Detecting Kidney Disease and Dysfunction: Three Steps to Protect Kidney HealthGloria Dsouza
March is National Kidney Month and this year, March 14 was designated World Kidney Day. This year’s theme is “Amazing kidneys!” Recognition designed to highlight the importance of kidney function, comparing it to that of the heart and lungs.
More than 26 million Americans have some form of kidney disease. Because it often goes undetected, many of those people will never discover they have it until the disease has already progressed. Nephrologist Dr. Trevor From, notes, “Kidney disease is like hypertension in that it’s silent.” This lack of awareness makes kidney disease an even more insidious killer.
The Kidney Foundation’s national president, Niloufer Bhesania emphasizes that, “World Kidney Day is a great way of promoting the importance of taking care of your kidneys and your overall health. It is also an opportune time to make a monetary donation to assist others or to make a positive decision regarding organ donation and to speak of your wishes with loved ones.”
Kidney disease affects at least one in 10 Americans. That increases the chances that you, someone you know, or a loved one, might be at risk of developing kidney disease. This most often occurs as a complication of heart disease, diabetes, and/or high blood pressure, which are its leading causes. Because of its effect on blood filtration, kidney dysfunction can lead to many other serious degenerative diseases such as heart disease, stroke, diabetes, high blood pressure, and even cancer.
Considered the body’s master chemists, the kidneys main function is to remove toxins from the blood,by filtering blood plasma and separating waste substances from useful chemicals. However, they do much more than that, producing certain hormones that regulate blood pressure, blood volume and blood pH, along with red blood cell production.
The kidneys hallmark is their outstanding filtering capacity. Dr. Barbara Ballermann, a professor of medicine and the director of the division of nephrology and immunology at the University of Alberta, offered this analogy, “Think of the gasoline tank of a car. You might have 60 liters in a tank. Well, the kidneys filter over three times as much every day. This is a huge rate of filtration. If they get hurt or sick, you end up losing vital protein in the urine and that can be detrimental to life.”
When the kidneys fail to function properly, it can lead to complete kidney failure, which causes toxins and waste products to accumulate in the body. This disrupts the chemical balance, as well as the thickness and volume of blood and other body fluids. The facts are plain; kidney disease is common, damaging, and often is undetected by those who have it. It is also treatable, so that kidney failure is not the only outcome. For those with kidney failure, dialysis, or a kidney transplant are the only chances of survival.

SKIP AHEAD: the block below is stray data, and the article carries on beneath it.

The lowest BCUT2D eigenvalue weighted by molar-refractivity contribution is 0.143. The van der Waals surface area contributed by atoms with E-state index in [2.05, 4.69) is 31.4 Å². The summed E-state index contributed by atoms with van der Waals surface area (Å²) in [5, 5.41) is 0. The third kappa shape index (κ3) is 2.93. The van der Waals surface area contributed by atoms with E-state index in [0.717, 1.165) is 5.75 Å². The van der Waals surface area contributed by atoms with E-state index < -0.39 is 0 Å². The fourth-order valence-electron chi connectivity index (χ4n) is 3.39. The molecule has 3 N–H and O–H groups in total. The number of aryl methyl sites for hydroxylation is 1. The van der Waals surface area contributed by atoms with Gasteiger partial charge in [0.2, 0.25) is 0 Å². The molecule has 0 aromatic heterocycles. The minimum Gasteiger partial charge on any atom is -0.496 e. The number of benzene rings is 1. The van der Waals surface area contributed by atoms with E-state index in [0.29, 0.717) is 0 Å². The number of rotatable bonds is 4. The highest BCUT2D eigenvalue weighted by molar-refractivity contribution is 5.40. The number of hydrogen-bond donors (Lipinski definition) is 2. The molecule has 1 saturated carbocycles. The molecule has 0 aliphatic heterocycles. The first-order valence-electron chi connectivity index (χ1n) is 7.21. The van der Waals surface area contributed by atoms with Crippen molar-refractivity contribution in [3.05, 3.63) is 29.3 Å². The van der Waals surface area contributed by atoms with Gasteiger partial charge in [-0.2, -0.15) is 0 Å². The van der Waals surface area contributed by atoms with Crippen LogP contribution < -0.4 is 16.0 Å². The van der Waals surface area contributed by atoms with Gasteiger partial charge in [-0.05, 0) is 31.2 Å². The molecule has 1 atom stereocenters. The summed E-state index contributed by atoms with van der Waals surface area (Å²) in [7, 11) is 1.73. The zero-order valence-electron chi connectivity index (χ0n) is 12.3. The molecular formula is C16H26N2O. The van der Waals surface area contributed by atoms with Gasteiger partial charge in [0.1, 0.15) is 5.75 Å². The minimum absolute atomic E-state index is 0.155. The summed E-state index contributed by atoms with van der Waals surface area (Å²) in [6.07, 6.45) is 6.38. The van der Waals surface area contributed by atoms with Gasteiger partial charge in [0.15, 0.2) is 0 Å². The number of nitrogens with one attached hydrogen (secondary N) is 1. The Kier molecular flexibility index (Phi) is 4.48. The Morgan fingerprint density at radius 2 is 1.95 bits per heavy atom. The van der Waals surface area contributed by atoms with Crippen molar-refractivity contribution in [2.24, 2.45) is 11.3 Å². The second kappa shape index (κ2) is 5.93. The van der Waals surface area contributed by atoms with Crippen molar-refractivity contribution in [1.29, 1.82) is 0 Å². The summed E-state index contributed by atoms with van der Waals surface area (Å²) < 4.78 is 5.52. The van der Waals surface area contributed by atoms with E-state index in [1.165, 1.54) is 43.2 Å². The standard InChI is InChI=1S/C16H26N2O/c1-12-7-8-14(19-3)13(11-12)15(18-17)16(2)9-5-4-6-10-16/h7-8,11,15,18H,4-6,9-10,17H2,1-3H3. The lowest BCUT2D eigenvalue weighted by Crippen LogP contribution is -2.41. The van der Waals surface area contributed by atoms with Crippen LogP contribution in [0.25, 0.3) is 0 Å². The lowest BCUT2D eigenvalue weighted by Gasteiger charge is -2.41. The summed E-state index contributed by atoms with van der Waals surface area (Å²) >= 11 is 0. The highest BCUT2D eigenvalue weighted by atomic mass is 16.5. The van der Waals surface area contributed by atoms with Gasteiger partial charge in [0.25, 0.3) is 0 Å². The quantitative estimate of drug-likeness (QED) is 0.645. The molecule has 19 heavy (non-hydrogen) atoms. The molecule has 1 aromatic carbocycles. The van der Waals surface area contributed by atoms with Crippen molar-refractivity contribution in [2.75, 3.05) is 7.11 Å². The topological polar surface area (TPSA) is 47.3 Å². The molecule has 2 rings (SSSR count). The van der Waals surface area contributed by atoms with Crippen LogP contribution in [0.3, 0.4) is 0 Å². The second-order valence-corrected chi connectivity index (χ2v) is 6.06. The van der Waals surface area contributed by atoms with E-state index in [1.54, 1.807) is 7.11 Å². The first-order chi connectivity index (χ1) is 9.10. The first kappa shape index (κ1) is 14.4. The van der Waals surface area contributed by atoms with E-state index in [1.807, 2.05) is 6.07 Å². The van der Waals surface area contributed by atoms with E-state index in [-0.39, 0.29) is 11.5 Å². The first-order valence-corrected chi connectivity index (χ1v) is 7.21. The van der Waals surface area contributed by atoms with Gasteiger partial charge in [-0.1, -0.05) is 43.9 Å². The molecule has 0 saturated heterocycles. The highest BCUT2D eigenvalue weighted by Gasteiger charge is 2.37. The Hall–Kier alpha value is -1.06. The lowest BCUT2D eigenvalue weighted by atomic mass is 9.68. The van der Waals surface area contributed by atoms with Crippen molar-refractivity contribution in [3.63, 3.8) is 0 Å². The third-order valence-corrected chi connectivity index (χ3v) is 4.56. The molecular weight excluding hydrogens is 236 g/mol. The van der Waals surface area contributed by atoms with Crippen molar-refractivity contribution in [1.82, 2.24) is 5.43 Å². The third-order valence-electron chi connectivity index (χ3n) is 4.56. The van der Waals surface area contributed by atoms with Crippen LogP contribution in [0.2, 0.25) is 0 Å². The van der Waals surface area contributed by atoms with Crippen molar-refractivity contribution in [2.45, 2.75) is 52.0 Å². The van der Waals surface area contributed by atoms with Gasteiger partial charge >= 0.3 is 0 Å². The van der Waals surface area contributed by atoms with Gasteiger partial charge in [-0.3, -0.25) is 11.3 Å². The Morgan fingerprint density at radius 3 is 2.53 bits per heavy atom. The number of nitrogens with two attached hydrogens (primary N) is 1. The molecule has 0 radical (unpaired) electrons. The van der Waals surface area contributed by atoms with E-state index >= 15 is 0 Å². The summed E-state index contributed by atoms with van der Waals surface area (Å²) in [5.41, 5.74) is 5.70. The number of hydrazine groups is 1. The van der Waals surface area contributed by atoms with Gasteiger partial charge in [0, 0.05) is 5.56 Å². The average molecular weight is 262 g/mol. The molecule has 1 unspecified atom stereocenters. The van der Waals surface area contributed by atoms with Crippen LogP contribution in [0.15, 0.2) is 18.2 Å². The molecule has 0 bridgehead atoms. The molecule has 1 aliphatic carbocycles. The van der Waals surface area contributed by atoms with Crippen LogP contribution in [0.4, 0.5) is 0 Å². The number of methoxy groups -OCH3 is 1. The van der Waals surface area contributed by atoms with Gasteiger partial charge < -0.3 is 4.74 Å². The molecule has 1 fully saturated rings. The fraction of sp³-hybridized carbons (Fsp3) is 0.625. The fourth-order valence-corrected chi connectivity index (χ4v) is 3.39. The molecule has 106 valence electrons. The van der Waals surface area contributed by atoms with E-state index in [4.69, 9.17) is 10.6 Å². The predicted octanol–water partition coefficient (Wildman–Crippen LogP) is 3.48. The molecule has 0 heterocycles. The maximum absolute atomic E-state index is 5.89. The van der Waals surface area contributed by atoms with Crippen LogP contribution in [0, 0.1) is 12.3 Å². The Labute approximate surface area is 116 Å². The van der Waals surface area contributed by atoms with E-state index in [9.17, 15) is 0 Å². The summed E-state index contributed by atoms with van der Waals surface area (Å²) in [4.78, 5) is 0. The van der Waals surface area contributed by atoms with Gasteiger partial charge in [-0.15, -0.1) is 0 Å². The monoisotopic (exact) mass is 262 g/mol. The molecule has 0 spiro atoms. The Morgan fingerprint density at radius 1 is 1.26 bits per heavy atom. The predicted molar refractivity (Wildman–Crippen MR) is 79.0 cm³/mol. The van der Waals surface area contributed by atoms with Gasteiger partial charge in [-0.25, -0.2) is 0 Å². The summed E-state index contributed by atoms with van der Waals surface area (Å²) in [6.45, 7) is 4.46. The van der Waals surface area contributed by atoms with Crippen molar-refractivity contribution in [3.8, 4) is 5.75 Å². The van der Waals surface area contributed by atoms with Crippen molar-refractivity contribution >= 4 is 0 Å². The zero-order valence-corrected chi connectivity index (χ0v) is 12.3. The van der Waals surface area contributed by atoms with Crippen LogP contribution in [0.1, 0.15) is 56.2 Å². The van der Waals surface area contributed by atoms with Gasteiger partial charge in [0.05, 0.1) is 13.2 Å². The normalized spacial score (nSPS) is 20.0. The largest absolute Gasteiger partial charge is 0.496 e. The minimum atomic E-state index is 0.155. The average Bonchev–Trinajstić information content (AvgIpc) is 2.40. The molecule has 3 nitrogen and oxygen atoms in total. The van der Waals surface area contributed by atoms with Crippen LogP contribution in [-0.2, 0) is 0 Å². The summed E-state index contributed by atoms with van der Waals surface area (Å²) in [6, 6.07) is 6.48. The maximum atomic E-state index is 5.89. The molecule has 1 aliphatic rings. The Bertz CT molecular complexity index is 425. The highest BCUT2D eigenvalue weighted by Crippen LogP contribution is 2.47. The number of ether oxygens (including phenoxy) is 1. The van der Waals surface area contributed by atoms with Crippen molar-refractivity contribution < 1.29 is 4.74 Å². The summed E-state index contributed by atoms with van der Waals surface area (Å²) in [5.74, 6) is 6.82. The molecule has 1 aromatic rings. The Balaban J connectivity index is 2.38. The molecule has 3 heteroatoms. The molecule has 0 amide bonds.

To manage your kidney health, follow this simple three-step process.
Determine if you are at risk.
- Do you have high blood pressure, heart disease, or diabetes
- Are you African-American, Native-American or Asian-American
- Do you smoke
- Do you have high cholesterol
- Are you obese
- Do you have a family member whose kidneys have failed
- Are you older than 65 years of age
Dr. Michael Copland, past-chair of The Kidney Foundation of Canada’s Medical Advisory Committee, notes, “People at higher risk for developing kidney disease need to pay close attention to their kidney health. Regular monitoring of the kidneys, through simple blood and urine tests can show how well the kidneys are functioning. These tests also allow people to gauge their risk for developing kidney failure in the future.”
Perform annual testing.
- Blood testing (basic panels including blood sugar, cholesterol and kidney function tests)
- Blood pressure
Your health practitioner will examine your results looking at several factors. The two laboratory blood tests that measure kidney function are creatinine and blood urea nitrogen, or BUN.The creatinine level measures kidney function and is often elevated with kidney damage. BUN, another indicator, is used along with the Creatinine/BUN ratio to further assess kidney functioning.
Albumin is an essential protein in human blood that helps regulate blood pressure. Albuminuria, the presence of albumin in urine, is a sign that albumin is leaking into the urine. This is one of the early signs of chronic kidney disease.
Estimated GFR or (e-GFR) is another useful measurement of kidney function. Chronic kidney disease causes a reduced e-GFR, as shown through blood testing. It is calculated using age, sex and the serum creatinine blood test result, to estimate the kidneys ability to filter waste products.
- Eat a diet full of natural and unprocessed foods that enhance health
- Drink adequate amounts of water
- Cut down on salt consumption
- Get some form of exercise daily
- Maintain a healthy weight
- Develop healthy stress management techniques
- Practice good sleep habits
- Avoid smoking and drug or alcohol abuse
Kidney health effects, and is affected by, all other systems in the body. Maintaining healthy kidneys will minimize your risk of developing other degenerative diseases. By creating awareness and focusing on this often-overlooked aspect of wellness, you can maintain full kidney function and experience improved overall health and well-being throughout your lifetime.